Metric System 17 *kilo (k) = 1,000 x more hecto = 100 x more deca = 10 x more 1 deci = 10 x less *centi (c) = 100 x less *milli (m) = 1,000 x less *micro (mc, μ) = 1,000,000 x lessMetric Style of Notation 17 Units not capitalized (gram, not Gram) Periods not used with unit abbreviations (mL, not m.L. or mL.) Single space between quantity and symbol (24 kg, not 24kg) Abbreviations are not pluralized (kg, not kgs) Fractions should not be used, only decimal notation (0.25 kg, not 1/4 kg) Quantities less than 1 should have a 0 placed to the left of the decimal point (0.75 mg, not .75 mg)Conversion: 18 Convert grams to milligrams: multiply X 1000 Convert liters to milliliters: multiply X1000 Convert milligrams to grams: divide by 1000 Convert milliliters to liters: divide by 1000
Calculating concentrations: 12,13,14.15,16The way the strength of a drug in a solution is described will affect the way a dose calculation is carried out.Doses may be expressed in a number of different ways: Mass (weight) per volume of solution e.g. mg in 10ml, mMol/L. Units of activity per volume of solution e.g. units per ml. Percentage: This is the weight of the drug in grams that is contained in each 100ml of the solution. Ratio: 1 in 1000 solution of adrenaline contains 1g in 1000ml = 1000mg in 1000ml = 1mg in 1ml 1 in 10,000 solution of adrenaline contains 1g in 10,000ml = 1000mg in 10,000ml = 1mg in 10mlRemember: 12,13,14,15,16 If you know the number of grams in 1000ml, divide by 10 to convert to % strength. If you know the % strength, multiply by 10 to give the number of grams of drug in 1000ml. If you know the % strength, divide by 100 to calculate the amount of drug in 1ml.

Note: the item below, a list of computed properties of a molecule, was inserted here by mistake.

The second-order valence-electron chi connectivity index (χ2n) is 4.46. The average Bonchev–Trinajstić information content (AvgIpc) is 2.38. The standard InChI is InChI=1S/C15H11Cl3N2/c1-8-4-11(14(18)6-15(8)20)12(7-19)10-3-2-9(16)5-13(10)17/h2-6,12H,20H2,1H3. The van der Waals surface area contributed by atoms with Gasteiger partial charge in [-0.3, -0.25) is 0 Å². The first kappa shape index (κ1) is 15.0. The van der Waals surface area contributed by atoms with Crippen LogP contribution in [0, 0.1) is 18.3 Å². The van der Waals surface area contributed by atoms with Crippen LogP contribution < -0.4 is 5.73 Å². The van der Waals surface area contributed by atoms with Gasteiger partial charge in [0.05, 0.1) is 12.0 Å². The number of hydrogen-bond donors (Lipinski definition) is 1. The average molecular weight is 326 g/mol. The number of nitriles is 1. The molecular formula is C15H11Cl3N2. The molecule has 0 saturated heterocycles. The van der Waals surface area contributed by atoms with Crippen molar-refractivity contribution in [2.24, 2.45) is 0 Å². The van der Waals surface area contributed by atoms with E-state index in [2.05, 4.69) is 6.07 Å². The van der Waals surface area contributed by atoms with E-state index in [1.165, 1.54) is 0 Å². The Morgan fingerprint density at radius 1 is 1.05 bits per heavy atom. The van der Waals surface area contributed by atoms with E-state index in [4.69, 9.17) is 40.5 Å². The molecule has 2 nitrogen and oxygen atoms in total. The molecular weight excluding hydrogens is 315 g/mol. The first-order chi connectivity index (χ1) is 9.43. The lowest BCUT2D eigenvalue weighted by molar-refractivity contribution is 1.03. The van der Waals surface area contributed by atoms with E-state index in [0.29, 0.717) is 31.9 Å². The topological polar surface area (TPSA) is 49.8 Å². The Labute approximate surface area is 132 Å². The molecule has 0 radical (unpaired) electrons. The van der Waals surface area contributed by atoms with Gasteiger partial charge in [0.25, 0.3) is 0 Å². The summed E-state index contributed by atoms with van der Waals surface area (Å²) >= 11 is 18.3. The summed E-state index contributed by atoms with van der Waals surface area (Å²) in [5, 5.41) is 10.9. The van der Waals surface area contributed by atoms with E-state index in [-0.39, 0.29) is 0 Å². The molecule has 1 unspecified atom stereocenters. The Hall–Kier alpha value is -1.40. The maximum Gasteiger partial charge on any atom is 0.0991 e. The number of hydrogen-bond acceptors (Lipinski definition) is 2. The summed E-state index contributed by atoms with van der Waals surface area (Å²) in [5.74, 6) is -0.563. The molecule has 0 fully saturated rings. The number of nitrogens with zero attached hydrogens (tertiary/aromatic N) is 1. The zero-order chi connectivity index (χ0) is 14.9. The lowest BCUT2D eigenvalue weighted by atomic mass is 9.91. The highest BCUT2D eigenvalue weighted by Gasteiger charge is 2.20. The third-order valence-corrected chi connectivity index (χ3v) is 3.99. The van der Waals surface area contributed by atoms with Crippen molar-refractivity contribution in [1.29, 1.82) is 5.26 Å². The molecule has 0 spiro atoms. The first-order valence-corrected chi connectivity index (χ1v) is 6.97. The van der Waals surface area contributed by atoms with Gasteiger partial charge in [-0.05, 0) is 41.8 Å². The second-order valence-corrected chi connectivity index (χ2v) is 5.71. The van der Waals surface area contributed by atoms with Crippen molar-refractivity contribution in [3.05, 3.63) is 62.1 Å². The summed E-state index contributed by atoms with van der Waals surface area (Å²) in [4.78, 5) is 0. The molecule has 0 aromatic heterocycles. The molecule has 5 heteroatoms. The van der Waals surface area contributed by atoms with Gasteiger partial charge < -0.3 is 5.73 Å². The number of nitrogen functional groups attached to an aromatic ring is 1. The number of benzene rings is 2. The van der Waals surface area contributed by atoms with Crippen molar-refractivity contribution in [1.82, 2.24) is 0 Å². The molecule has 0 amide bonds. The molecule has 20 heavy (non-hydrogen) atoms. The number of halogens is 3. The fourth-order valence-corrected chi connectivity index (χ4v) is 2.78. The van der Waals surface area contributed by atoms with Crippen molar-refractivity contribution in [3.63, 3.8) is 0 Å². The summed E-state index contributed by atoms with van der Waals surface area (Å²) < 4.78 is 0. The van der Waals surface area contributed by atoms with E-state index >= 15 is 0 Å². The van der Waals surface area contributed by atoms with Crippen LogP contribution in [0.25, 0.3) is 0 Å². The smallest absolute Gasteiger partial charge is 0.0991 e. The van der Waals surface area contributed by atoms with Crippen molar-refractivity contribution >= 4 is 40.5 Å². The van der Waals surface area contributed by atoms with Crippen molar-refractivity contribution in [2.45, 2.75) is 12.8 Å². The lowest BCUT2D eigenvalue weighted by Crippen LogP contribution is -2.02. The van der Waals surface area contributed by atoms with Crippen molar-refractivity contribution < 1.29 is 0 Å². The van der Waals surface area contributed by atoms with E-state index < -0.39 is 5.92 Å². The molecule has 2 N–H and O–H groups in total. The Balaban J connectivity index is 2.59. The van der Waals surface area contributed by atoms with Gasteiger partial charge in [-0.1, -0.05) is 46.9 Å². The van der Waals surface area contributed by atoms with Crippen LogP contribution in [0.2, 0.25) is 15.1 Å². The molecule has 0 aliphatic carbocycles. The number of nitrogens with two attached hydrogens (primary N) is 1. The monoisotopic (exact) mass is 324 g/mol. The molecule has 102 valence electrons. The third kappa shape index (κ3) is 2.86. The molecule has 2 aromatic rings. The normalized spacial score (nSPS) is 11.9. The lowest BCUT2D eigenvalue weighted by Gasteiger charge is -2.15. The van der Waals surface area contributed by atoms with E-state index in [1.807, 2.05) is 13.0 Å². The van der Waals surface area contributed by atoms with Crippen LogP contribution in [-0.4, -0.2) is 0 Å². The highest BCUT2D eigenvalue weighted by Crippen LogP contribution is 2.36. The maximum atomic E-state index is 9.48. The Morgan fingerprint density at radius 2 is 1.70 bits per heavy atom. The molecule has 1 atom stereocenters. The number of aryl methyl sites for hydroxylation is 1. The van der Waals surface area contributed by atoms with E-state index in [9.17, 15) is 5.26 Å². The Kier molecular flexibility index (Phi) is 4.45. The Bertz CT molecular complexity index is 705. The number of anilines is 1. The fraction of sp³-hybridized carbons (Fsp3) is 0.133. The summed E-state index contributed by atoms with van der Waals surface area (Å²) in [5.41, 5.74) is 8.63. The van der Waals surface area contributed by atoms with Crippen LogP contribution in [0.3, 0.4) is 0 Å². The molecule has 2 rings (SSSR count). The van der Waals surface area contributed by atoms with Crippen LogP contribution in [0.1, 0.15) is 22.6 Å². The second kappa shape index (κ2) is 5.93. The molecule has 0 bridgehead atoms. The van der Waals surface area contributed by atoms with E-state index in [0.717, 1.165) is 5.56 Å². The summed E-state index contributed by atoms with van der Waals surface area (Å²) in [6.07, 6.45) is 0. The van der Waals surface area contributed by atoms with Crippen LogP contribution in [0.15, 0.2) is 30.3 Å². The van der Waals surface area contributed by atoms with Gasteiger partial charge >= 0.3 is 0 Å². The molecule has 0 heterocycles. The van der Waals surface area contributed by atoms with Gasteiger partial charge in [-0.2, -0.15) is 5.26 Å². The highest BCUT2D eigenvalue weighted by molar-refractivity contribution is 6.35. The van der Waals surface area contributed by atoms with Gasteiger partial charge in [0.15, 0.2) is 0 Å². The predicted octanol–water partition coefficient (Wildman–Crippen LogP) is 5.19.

Common errors:Definition of Medication Error: 19,20,21An error in prescribing, dispensing or administering of a drug, irrespective of whethersuch errors lead to adverse consequences or not.Procedural failures 22 Failure to read medication label Failure to check patient identification (Failure of nurse to check the patients identification) Temporary storage of medication in unsecure environment, for example at the nurses station Failure to record medication administration on medication chart Non-aseptic technique (observation of gross breaches of aseptic technique eg, not washing hands before preparation of injection) Failure to check pulse/blood pressure before administration (when applicable) Failure to check blood sugar level prior to administering insulin Failure of two nurses to sign the dangerous drug register (applicable for dangerous drugs*) If intravenous medication: o – Failure of two nurses to check preparation o – Failure of two nurses to witness administration of a dangerous drug Failure of two nurses to sign medication chart (applicable for dangerous drugs)